The authors of this paper adapted the Salazar and Beaton ecological model to create a model for addressing student, faculty, and provider stress from organizational and microsystem levels. While all four levels of occupational stressors are important to address, the authors focused on identifying actions within the organization and microsystem levels. The adapted model (see Figure 1) shows the moderating factors, which are factors that “can partially buffer, intercept, or negate the effects of the identified stressor…[or] can exacerbate these stressors” (Salazar and Beaton, 2000, p. 475). Based on a review of the existing literature, the following activities present opportunities for future discussion and action (see the bulleted list under “Actions” in Figure 1):

  • Addressing organizational culture: Health professional students and staff are frequently subjected to excessive workloads, excessive work hours, and limited or no access to administrative support for relief. While standards to address the problem of organizational culture have been articulated (ACGME, 2014; The Joint Commission, 2008), more attention needs to be placed on how organizations are assessed relative to these standards. Organizations should be recognized for promoting cultures that are supportive of wellness (APA, 2016).
  • Promoting health and wellness: With support from education and practice leaders, faculty, preceptors, and other health professionals can deliberately integrate wellness and resiliency activities into all aspects of education and training. Information on wellness as well as resiliency and self-care skills can be embedded into the curriculum to help ameliorate stress and anxiety (Slavin et al., 2014). To incentivize leadership to integrate such practices into university and practice settings, health and wellness of students, faculty, and practitioners can be incorporated into accreditation requirements.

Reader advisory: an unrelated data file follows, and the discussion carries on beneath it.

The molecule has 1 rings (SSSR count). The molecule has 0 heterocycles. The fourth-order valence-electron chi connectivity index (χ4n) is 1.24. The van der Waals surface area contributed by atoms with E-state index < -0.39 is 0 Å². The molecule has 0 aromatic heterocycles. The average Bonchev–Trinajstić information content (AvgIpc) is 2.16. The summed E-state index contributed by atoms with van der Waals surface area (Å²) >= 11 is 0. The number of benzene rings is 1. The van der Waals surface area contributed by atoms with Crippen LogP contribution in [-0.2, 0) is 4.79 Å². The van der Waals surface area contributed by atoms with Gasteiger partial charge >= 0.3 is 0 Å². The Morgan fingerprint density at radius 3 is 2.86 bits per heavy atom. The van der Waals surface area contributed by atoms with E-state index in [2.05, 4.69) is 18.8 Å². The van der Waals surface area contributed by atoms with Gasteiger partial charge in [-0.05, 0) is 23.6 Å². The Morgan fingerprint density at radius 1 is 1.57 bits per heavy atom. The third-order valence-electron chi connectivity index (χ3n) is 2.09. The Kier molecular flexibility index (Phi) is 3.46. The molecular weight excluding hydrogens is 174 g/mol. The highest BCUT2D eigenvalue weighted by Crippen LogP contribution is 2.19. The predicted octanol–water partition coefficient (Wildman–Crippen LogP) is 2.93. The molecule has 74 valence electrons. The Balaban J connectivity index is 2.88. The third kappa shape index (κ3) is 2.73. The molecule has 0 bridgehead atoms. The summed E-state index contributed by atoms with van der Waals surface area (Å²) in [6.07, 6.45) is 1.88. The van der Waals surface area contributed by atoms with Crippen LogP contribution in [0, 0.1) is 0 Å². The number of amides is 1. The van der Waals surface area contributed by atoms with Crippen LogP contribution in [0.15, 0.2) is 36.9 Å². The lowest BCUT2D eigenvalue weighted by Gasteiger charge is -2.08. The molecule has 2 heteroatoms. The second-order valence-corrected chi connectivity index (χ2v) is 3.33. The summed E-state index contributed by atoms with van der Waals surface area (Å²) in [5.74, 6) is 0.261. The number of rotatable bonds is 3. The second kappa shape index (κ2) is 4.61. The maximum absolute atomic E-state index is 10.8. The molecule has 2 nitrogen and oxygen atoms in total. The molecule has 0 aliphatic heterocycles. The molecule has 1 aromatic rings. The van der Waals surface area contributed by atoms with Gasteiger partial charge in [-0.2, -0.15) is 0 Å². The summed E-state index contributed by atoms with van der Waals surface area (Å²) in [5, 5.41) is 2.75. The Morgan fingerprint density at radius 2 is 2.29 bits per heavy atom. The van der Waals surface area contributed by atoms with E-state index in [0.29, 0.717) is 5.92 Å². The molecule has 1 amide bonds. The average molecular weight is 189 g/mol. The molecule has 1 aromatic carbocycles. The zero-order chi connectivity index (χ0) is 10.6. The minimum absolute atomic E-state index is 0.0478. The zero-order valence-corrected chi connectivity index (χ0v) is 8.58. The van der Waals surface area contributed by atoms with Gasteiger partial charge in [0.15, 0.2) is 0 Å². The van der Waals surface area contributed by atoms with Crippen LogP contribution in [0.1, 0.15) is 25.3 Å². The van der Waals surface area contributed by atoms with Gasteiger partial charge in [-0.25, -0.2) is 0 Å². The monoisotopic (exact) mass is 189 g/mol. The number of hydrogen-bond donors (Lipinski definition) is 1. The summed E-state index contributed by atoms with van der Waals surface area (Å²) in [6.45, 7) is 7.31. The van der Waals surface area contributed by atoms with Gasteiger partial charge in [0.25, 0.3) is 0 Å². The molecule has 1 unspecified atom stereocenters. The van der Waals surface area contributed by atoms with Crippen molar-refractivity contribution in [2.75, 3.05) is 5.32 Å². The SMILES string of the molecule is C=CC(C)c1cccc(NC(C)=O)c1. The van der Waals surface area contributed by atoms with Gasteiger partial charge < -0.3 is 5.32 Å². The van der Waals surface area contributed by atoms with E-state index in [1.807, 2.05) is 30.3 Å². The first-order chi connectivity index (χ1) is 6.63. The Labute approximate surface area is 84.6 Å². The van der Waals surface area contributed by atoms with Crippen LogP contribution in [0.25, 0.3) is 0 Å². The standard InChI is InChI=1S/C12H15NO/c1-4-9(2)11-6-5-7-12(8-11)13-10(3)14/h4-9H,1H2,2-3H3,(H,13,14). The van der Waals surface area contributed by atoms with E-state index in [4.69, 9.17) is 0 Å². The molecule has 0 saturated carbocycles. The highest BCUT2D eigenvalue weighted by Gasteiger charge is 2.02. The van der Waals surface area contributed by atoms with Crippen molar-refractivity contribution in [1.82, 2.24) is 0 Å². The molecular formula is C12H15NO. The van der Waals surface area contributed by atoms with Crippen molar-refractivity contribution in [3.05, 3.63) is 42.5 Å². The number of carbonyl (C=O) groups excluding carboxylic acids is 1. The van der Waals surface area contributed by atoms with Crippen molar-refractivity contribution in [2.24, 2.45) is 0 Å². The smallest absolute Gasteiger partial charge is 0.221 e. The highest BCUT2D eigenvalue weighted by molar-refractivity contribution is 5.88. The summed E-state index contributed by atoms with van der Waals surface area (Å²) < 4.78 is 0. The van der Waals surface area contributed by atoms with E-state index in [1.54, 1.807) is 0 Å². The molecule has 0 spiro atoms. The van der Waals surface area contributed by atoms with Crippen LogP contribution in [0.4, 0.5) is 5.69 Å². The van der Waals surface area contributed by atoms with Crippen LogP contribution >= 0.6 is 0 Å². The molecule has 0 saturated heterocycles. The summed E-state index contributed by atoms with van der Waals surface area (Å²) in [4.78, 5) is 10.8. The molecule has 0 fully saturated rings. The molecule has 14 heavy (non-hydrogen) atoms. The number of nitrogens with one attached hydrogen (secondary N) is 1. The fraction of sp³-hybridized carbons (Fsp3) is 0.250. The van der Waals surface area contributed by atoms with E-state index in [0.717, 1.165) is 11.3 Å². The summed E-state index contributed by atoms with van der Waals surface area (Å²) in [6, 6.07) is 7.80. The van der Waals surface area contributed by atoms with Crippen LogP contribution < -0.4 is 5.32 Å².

• Aligning supportive policies: Individual wellness and well-being, as well as the development of enduring resiliency skills, must be deliberate and overtly stated goals of training and integrated into organizational cultures, educational designs, and practice settings (Butler et al., 2010; Ohrling and Hallberg, 2001; Slavin, 2014; Smullens, 2015).
  • Supporting students, trainees, and professionals in the practice setting: When structures are in place to support students and health workers, healthy environments can be created; within these environments, health professionals and students are encouraged to identify and obtain moral courage to advocate for the right solutions for care and to be leaders in changing negative cultures (Barry et al., 2016; University of Kentucky, 2016).
  • Creating and training positive role models: Workplace learning represents a major component of health care students’ learning, as is reflected by the concept of the “hidden curriculum” (Gaiser, 2009) [5]. To help ensure that student–preceptor relationships are healthy and supportive (rather than stressful and punitive), organizations can provide appropriate and adequate preparation and support for preceptors and students (McGregor, 1999; Spector, 2015; Yonge et al., 2002).



The authors believe that by taking these actions, many improvements can be made (see bulleted list under “Impacts” in Figure 1). Educating the health workforce to better understand one’s emotional state and to develop emotional intelligence is a tool for building a more collaborative, team-based patient and person-centered workforce, as well as being a tool for improving care for patients and employees facing challenging situations (Bloom and Farragher, 2010; Conners-Burrow et al., 2013; Kelly et al., 2014; McCallin and Bamford, 2007). A case must be made that a financial return on investment exists from a healthy work environment and a healthy workforce (Arena et al., 2013; Goetzel et al., 2002, 2012). And perhaps most importantly, in order to bring attention to the negative effects stress can have in health professional education and practice, leaders in the academic and service
settings need to acknowledge the problem exists in their environment and emphasize the importance of health and well-being in both students and practicing health professionals.


Next Steps